Son of a Voyeur | Fur Pillows are Actually Hard to Sleep on


poems by Christina Olson


Fur Pillows are Actually Hard to Sleep On

            a found poem consisting of Kayne West’s best tweets of 2010


It’s a new day. I’m sorry,
Taylor. I’m ready to get out
of my own way. The ego
is overdone. It’s like hoodies.

Dating models, I had to learn
to like small dogs and cigarettes.
I didn’t want to ruin
the magic. I ordered the salmon
medium instead of medium well.

I specifically ordered persian rugs
with cherub imagery!!! What do I have
to do to get a simple persian rug
with cherub imagery. I hate
when I’m on a flight & I wake up
with a water bottle next to me. Like
oh great now I gotta be responsible
for this water bottle. My favorite unit
of measurement is a shitload.

Two valuable business rules:
No drunk blogging and never do coke
with an intern. I’ve hurt,
I’ve bled, I’ve learned.
I’m cool with trial and error.
I am passionate, I am human,
I am real. I wish I could meet
every hater. Let’s raise
our children better
than us. I only want to do good.


Son of a Voyeur

At night, the son waits up
for his father to come in,
shoes wet from the sprinklers

in the neighbors’ lawn, three
houses down—Kacy Williams,
who likes nighttime showers,

who walks from bathroom
to closet in the black mirror
of unblinded windows,

whose body two years ago
got interesting, who thinks
no one peeps in the suburbs.

That Kacy,says the voyeur,
now she’s gotten interesting,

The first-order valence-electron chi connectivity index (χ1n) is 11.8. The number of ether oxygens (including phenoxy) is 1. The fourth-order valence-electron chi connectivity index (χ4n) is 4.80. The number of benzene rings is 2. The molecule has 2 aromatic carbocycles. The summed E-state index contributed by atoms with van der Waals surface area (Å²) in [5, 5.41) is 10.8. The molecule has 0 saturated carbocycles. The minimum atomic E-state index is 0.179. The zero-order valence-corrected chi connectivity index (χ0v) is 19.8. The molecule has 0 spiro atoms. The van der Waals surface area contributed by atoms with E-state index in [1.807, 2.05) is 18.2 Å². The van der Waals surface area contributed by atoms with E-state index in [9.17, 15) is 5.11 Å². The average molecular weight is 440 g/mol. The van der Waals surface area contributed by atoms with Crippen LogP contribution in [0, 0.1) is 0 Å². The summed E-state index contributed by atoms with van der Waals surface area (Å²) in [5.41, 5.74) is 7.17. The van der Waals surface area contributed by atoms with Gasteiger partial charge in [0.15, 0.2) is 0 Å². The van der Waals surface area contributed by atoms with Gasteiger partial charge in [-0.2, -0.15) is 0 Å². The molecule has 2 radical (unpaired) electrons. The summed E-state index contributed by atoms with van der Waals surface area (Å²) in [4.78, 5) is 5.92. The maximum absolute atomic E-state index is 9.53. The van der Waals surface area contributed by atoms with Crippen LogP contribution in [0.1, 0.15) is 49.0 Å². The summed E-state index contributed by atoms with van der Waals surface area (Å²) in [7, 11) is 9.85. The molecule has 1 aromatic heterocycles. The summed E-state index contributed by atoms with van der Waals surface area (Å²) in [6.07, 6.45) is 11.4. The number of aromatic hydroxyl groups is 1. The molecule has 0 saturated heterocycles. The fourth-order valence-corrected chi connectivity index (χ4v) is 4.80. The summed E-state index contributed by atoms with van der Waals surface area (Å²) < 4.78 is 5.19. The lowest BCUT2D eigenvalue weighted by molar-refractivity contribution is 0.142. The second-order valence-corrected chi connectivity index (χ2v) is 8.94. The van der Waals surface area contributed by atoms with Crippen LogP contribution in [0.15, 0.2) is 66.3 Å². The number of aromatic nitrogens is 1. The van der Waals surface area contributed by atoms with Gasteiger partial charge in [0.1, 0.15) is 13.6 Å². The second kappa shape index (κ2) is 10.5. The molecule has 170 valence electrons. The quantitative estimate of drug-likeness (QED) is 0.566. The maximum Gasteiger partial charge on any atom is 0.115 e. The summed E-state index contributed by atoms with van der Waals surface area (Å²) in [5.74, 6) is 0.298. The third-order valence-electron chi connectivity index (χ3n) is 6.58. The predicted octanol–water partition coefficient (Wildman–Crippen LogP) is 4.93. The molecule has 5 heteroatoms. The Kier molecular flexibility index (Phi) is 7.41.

huh, & his son looks only

at the floor, the commas
of grass clippings dangling
from his father’s pants cuffs.

He is young, like Kacy,
too young to do anything.
His father leaves each

weeknight at nine, prime
time on the East Coast.
The voyeur’s wife, gone

these four years. The son,
who knows everything
his father’s up to.

That summer, I asked
my mother what voyeur
meant & she said, Someone

who likes to watch & then met
my eyes, both hands still
on the wheel: Wait. Why?

We lived in Carolina then
& every day I came home
from daycare with questions:

How come we call them roaches
but Miss Tommy calls them
palmetto bugs? What’s a fag?

Who’s Jesus? Sometimes
my pockets were stuffed
with notes we were to discuss

& sign & return: Christina
doesn’t seem to know any
of the stories of the Bible.

My father rolled his eyes
& threw them in the trash.
We were neither there

nor here. We were waiting
for a secular daycare to open,
for a better job up north,

for the days to go cool again.
Down the street lived a son
& his father, & further

down, a girl named Kacy.
One night the son waited
& then hit his father

many times with a hammer
as he screamed You are disgusting.
When the cops put him

in the back of the car,
the lights fell red on his face.
The father didn’t get up. The son

took the money kind people
sent & mailed it to the Williams
with a note: Blinds.

That summer, Culture Club’s
hot hot hit was “I’ll Tumble
4 Ya,” but I thought the lyrics

were Son of a voyeur,
I’m the son of a voyeur. It played
on the radio as we drove

around Aiken, our car
windows rolled down, the sun
warm & everyone watching.



Christina Olson